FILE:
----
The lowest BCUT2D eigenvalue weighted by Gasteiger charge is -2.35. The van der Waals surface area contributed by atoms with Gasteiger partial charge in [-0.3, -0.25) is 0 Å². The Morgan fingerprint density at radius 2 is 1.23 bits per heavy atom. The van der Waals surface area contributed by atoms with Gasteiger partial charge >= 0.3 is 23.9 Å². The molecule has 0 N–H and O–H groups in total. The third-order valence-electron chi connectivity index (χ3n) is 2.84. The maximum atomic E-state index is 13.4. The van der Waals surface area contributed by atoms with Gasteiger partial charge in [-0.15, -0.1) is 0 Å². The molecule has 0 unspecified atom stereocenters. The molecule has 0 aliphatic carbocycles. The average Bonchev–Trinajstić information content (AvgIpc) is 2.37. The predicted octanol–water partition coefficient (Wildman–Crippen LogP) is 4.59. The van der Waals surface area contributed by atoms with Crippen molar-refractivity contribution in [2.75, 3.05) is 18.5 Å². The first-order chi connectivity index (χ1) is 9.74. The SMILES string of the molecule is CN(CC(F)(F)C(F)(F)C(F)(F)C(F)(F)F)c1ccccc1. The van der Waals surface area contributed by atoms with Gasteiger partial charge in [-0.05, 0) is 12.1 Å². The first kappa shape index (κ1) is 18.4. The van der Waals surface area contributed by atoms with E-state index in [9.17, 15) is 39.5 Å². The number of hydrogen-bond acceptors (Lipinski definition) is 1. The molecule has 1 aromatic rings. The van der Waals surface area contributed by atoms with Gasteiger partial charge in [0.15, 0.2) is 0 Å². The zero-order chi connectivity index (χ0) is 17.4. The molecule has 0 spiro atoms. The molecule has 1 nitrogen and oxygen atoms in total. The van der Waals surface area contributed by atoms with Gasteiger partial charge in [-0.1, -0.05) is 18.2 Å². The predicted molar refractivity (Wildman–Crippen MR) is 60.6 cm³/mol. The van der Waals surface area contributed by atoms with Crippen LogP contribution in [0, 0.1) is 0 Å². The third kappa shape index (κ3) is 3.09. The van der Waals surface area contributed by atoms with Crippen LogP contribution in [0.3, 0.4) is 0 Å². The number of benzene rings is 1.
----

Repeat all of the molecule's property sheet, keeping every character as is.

The lowest BCUT2D eigenvalue weighted by Gasteiger charge is -2.35. The van der Waals surface area contributed by atoms with Gasteiger partial charge in [-0.3, -0.25) is 0 Å². The Morgan fingerprint density at radius 2 is 1.23 bits per heavy atom. The van der Waals surface area contributed by atoms with Gasteiger partial charge >= 0.3 is 23.9 Å². The molecule has 0 N–H and O–H groups in total. The third-order valence-electron chi connectivity index (χ3n) is 2.84. The maximum atomic E-state index is 13.4. The van der Waals surface area contributed by atoms with Gasteiger partial charge in [-0.15, -0.1) is 0 Å². The molecule has 0 unspecified atom stereocenters. The molecule has 0 aliphatic carbocycles. The average Bonchev–Trinajstić information content (AvgIpc) is 2.37. The predicted octanol–water partition coefficient (Wildman–Crippen LogP) is 4.59. The van der Waals surface area contributed by atoms with Crippen molar-refractivity contribution in [2.75, 3.05) is 18.5 Å². The first-order chi connectivity index (χ1) is 9.74. The SMILES string of the molecule is CN(CC(F)(F)C(F)(F)C(F)(F)C(F)(F)F)c1ccccc1. The van der Waals surface area contributed by atoms with Gasteiger partial charge in [-0.05, 0) is 12.1 Å². The first kappa shape index (κ1) is 18.4. The van der Waals surface area contributed by atoms with E-state index in [9.17, 15) is 39.5 Å². The number of hydrogen-bond acceptors (Lipinski definition) is 1. The molecule has 1 aromatic rings. The van der Waals surface area contributed by atoms with Gasteiger partial charge in [0.15, 0.2) is 0 Å². The zero-order chi connectivity index (χ0) is 17.4. The molecule has 0 spiro atoms. The molecule has 1 nitrogen and oxygen atoms in total. The van der Waals surface area contributed by atoms with Gasteiger partial charge in [-0.1, -0.05) is 18.2 Å². The predicted molar refractivity (Wildman–Crippen MR) is 60.6 cm³/mol. The van der Waals surface area contributed by atoms with Crippen LogP contribution in [0, 0.1) is 0 Å². The third kappa shape index (κ3) is 3.09. The van der Waals surface area contributed by atoms with Crippen LogP contribution in [0.3, 0.4) is 0 Å². The number of benzene rings is 1.